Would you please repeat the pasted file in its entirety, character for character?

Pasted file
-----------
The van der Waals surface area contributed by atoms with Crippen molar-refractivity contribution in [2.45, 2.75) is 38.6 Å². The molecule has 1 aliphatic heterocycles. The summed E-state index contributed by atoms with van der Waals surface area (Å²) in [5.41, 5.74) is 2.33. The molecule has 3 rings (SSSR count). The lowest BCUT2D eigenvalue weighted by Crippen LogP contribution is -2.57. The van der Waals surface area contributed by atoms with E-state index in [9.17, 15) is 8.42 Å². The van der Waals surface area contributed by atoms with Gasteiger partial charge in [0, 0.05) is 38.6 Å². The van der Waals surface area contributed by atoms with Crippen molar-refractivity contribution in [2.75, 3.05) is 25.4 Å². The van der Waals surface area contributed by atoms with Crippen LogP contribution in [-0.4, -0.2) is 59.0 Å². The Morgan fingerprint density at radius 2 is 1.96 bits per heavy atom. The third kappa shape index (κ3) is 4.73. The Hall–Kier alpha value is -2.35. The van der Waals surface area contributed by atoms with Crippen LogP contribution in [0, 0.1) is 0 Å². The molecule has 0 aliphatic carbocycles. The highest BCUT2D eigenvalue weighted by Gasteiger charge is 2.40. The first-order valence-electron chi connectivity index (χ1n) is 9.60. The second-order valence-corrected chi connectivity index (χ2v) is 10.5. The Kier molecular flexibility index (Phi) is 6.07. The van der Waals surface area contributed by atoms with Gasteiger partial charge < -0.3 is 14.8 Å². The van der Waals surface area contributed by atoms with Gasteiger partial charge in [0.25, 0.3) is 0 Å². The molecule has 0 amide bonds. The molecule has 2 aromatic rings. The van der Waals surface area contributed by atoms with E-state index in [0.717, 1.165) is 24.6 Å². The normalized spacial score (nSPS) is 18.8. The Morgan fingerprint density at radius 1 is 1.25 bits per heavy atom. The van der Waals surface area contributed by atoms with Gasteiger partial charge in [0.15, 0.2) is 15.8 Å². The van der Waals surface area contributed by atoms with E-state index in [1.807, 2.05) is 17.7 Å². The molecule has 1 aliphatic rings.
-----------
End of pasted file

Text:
The van der Waals surface area contributed by atoms with Crippen molar-refractivity contribution in [2.45, 2.75) is 38.6 Å². The molecule has 1 aliphatic heterocycles. The summed E-state index contributed by atoms with van der Waals surface area (Å²) in [5.41, 5.74) is 2.33. The molecule has 3 rings (SSSR count). The lowest BCUT2D eigenvalue weighted by Crippen LogP contribution is -2.57. The van der Waals surface area contributed by atoms with E-state index in [9.17, 15) is 8.42 Å². The van der Waals surface area contributed by atoms with Gasteiger partial charge in [0, 0.05) is 38.6 Å². The van der Waals surface area contributed by atoms with Crippen molar-refractivity contribution in [2.75, 3.05) is 25.4 Å². The van der Waals surface area contributed by atoms with Crippen LogP contribution in [-0.4, -0.2) is 59.0 Å². The Morgan fingerprint density at radius 2 is 1.96 bits per heavy atom. The third kappa shape index (κ3) is 4.73. The Hall–Kier alpha value is -2.35. The van der Waals surface area contributed by atoms with Crippen LogP contribution in [0, 0.1) is 0 Å². The molecule has 0 aliphatic carbocycles. The highest BCUT2D eigenvalue weighted by Gasteiger charge is 2.40. The first-order valence-electron chi connectivity index (χ1n) is 9.60. The second-order valence-corrected chi connectivity index (χ2v) is 10.5. The Kier molecular flexibility index (Phi) is 6.07. The van der Waals surface area contributed by atoms with Gasteiger partial charge < -0.3 is 14.8 Å². The van der Waals surface area contributed by atoms with Gasteiger partial charge in [0.25, 0.3) is 0 Å². The molecule has 0 amide bonds. The molecule has 2 aromatic rings. The van der Waals surface area contributed by atoms with E-state index in [0.717, 1.165) is 24.6 Å². The normalized spacial score (nSPS) is 18.8. The Morgan fingerprint density at radius 1 is 1.25 bits per heavy atom. The van der Waals surface area contributed by atoms with Gasteiger partial charge in [0.15, 0.2) is 15.8 Å². The van der Waals surface area contributed by atoms with E-state index in [1.807, 2.05) is 17.7 Å². The molecule has 1 aliphatic rings.